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There has been a rash of suspicious suicides amongst financiers lately. You know the financial world is teetering on the edge when the banksters are thrown under the bus or, in some cases, off the roof of a skyscraper.
Gabriel Magee, 39, a JP Morgan VP of corporate and investment bank technology (IT) supposedly took a dive off JP Morgan’s 33 story Canary Wharf skyscraper January 27. According to the Daily Mail “No arrests have been made and the incident is being treated as non-suspicious at this early stage.”
I find it strange that no one asked how he managed to get onto the roof of one of the most highly secure skyscrapers in London where access would have been locked and alarmed.
One might also wonder what connection IT has with banksters’ dirty tricks. Keep in mind these people have access to databases, exchange servers, emails, bank transactions, etc. This is “data ground zero”. They are the eyes and ears of an organization. Also, IT is involved in ‘algos’ (front-line, high performance, trading proprietary algorithms). Don’t forget, the whistle-blower, Edward Snowden was an IT guy.
The same week, former Deutsche Bank executive Bill Broeksmit, 58, was found hanged at his home in London. The Daily Mail reported that he was, “a former senior manager with close ties to co-chief executive Anshu Jain. Metropolitan Police officers said his death was non-suspicious.” They also reported, “He was involved in the process of rescuing the bank in the wake of the 2008 financial crisis, when many investment banks found their debts were ‘toxic’, and unlikely ever to be repaid.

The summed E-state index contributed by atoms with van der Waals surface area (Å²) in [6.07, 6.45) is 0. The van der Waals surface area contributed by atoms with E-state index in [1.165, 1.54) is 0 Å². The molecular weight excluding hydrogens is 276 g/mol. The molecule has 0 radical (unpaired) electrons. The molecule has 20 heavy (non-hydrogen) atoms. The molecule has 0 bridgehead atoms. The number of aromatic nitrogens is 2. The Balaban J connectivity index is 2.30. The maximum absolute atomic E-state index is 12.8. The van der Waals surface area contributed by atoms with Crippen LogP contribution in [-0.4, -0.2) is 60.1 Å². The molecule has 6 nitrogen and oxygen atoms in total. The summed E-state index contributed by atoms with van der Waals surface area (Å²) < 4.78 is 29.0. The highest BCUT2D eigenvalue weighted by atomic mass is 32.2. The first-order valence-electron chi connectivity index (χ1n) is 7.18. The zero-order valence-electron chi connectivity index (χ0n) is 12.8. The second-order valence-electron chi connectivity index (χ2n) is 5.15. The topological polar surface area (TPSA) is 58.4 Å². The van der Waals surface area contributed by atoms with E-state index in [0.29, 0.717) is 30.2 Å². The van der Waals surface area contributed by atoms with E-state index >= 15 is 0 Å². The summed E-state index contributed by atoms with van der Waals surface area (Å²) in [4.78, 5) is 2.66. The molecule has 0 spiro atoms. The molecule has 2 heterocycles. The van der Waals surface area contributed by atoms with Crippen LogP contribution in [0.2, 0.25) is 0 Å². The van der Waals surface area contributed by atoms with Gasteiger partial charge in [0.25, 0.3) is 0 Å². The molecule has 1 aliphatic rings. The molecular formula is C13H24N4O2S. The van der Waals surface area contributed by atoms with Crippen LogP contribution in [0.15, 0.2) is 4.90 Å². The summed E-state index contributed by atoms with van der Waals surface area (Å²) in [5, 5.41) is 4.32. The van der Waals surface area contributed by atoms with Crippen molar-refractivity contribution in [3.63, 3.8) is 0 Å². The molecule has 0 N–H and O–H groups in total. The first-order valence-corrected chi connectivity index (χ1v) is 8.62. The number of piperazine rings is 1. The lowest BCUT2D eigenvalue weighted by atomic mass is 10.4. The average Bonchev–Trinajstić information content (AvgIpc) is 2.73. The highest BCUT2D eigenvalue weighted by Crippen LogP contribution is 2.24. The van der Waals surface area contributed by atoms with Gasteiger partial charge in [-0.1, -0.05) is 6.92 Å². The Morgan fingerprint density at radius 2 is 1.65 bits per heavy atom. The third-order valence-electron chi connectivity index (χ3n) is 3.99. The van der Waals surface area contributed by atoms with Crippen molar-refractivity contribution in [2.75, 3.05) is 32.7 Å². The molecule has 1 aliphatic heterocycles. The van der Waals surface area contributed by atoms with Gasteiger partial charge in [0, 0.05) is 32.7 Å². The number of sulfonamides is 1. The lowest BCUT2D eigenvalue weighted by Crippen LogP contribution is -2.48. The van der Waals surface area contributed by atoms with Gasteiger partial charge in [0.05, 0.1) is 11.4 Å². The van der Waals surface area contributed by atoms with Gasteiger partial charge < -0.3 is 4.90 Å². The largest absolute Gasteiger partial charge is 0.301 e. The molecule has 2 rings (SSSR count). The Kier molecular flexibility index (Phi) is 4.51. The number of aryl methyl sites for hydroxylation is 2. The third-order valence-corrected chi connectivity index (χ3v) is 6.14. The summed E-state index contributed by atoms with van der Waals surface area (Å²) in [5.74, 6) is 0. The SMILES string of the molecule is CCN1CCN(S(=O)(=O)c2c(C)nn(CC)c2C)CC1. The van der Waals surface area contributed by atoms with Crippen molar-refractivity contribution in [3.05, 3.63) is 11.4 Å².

“Mr Broeksmit, a renowned risk expert, assisted the bank’s efforts to shift the worst of the debt, and reduce its total amount of lending.”
In still another case, Mike Dueker, 50, the chief economist at Russell Investments, reported missing January 29, was found dead at the side of a highway leading to the Tacoma Narrows Bridge in Washington state.
Prison Planet asks, “Why are banking executives killing themselves?” They report, “Dueker fell down a 50 foot embankment in what police are describing as a suicide,” promting one sarcastic comment from 4390889 limit_less, “You see it all the time, people rolling themselves down a hill to commit suicide.”
One might wonder if these three men had something in common? The answer is scary: they were all responsible for risk management. In other words, all three were in a position to know if something terrible was going to happen to the markets and then their companies. This becomes evident when Wall Street on Parade reports that, “Missing from the reports is the salient fact that all three of the financial firms the executives worked for are under investigation for potentially serious financial fraud.”
Considering that almost EVERY bankster is complicit in this modern Ponzi Scheme, these suicides may not be the last. On the other hand, as one disgruntled reader commented, “It’s a start.”